But when trying to translate any real world occurrence into something our computers understand our efforts have been good, but sometimes not really good enough for widespread use. The number of variables and relationships have been too complex, sometimes these problems have thousands or millions of variables, and our limited ability to comprehend leads us telling the computer how do things with inherit flaws and weaknesses. How many times have you used voice recognition which understands some things but acts like you are speaking gibberish at other times? Or you have written a document and the spell checker fails to find the correct spmelling of a word that like you're making up your own words as you go? How many times have you let your car drive itself and it has ended up in a paddock (ok, bad example)?
The machine learning revolution has come because we have thrown our hands up in the air and said it is “all too hard, you work it out” to our computers *. Instead of giving our computers specifically coded instructions, we are now giving them data and requesting they "learn" how to best predict the outcomes we need. And computers don't get confused when dealing with immense complexity with data which may have billions of items and thousands of variables – instead complexity translates into longer processing time. Enter clever optimisation methods and hardware (GPU/FPGA) acceleration and boom, you have a fundamental change in how we do things.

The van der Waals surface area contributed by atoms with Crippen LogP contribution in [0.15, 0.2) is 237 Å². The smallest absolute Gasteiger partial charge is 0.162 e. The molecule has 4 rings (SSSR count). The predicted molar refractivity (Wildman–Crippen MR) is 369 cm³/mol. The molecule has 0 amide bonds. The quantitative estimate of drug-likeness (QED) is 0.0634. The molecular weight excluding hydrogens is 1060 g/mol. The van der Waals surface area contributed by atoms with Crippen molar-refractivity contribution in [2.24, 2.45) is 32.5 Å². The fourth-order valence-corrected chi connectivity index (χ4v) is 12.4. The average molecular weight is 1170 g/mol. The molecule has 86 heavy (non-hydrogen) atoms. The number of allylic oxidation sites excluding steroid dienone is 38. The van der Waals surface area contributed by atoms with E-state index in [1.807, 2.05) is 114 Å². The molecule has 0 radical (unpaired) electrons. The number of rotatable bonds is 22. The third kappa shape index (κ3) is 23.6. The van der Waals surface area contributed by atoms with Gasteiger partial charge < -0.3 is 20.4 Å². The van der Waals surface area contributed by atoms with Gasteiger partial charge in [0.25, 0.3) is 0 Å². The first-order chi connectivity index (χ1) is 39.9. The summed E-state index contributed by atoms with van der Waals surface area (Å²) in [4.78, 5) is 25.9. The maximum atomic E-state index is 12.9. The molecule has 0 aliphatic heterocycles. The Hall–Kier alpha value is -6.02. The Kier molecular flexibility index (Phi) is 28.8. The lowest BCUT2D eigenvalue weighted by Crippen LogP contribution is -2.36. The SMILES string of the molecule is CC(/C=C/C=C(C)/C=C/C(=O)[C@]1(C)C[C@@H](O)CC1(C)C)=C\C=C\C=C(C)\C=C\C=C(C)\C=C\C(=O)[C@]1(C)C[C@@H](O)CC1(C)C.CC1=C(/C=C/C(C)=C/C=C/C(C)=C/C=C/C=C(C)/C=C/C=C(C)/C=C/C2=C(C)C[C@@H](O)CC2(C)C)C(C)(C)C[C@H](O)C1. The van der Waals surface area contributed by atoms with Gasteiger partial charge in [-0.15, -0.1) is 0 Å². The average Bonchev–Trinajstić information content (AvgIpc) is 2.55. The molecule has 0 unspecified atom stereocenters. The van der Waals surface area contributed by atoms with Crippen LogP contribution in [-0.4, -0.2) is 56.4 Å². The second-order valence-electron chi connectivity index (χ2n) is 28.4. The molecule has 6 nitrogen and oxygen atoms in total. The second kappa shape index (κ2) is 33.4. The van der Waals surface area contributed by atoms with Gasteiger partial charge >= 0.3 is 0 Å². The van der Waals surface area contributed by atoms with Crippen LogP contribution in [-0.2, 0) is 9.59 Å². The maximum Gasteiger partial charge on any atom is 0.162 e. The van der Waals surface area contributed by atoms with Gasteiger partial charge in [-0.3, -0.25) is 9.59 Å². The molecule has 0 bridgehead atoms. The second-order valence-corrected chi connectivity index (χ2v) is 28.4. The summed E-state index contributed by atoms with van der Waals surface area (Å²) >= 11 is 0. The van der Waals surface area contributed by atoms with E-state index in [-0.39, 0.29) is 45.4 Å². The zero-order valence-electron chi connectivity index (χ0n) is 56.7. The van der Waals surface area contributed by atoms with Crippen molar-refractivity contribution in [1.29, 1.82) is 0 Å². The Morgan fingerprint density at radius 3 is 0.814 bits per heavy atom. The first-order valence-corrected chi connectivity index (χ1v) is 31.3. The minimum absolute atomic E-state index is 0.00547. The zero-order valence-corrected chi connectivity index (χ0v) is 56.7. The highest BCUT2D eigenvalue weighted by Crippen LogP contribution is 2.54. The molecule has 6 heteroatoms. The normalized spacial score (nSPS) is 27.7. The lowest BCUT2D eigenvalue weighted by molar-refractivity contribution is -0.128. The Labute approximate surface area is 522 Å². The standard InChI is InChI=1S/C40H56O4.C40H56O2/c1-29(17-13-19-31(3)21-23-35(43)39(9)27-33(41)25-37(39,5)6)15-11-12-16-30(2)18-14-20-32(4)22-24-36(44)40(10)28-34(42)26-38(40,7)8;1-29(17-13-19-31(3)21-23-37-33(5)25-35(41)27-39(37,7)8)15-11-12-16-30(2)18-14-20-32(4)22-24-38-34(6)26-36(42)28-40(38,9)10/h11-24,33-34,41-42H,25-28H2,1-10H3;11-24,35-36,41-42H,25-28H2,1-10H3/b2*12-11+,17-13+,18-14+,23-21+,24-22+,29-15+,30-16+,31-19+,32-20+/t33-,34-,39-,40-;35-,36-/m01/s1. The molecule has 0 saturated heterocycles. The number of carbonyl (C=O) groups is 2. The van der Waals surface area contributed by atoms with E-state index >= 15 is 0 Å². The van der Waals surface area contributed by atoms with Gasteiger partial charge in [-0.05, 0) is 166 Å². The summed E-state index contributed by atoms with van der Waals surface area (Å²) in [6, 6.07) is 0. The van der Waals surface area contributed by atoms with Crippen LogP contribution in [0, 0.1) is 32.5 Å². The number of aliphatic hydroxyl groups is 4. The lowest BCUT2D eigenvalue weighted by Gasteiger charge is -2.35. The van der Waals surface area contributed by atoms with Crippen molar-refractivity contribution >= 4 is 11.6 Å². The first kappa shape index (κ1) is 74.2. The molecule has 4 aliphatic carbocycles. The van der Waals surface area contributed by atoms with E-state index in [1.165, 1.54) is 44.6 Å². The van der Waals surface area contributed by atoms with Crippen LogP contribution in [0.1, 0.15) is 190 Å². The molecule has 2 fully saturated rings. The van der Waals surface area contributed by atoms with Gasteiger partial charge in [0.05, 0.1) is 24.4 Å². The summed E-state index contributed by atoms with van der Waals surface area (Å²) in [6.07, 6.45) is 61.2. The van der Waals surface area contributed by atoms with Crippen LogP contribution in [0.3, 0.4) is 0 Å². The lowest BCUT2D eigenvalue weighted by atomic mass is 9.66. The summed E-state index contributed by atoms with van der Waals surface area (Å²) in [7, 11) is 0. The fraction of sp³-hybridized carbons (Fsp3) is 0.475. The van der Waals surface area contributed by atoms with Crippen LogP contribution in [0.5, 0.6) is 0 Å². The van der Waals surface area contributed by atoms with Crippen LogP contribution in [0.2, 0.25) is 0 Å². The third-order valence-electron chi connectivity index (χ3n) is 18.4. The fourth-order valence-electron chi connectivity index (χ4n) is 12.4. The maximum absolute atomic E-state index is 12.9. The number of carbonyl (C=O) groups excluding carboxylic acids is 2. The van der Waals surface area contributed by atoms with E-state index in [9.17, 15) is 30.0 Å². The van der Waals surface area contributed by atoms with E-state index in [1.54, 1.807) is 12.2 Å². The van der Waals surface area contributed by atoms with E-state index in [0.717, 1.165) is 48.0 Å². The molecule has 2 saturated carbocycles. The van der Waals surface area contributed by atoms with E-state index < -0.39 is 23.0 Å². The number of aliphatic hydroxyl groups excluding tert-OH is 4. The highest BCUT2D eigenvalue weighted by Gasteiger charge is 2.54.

* Ok more correctly, machine learning builds on 40+ years of research and development, with modern advances in computing power and scalable algorithms making it a practical solution.
Machine learning is a generic approach that we can apply to a vast set of prediction problems where we have sufficient data available to train. And by prediction I don’t mean trying to guess the lotto numbers, but anytime a computer is trying to “understand” something this is a form of prediction. Spell checking is prediction, shopping recommendations is prediction, your credit risk is prediction, what link you will click on a site is prediction, what marketing offers you will respond to is prediction, the identification of fraudulent transactions is prediction. The list goes on and on including more subtle forms such as the accounting categorisation of a business transaction, the expected delivery time of an order, auto-completing search boxes and so on. All prediction. And by combining this prediction with new forms of input (sensors, devices, IOT) and outputs (automation, robotics) we can do some pretty cool things.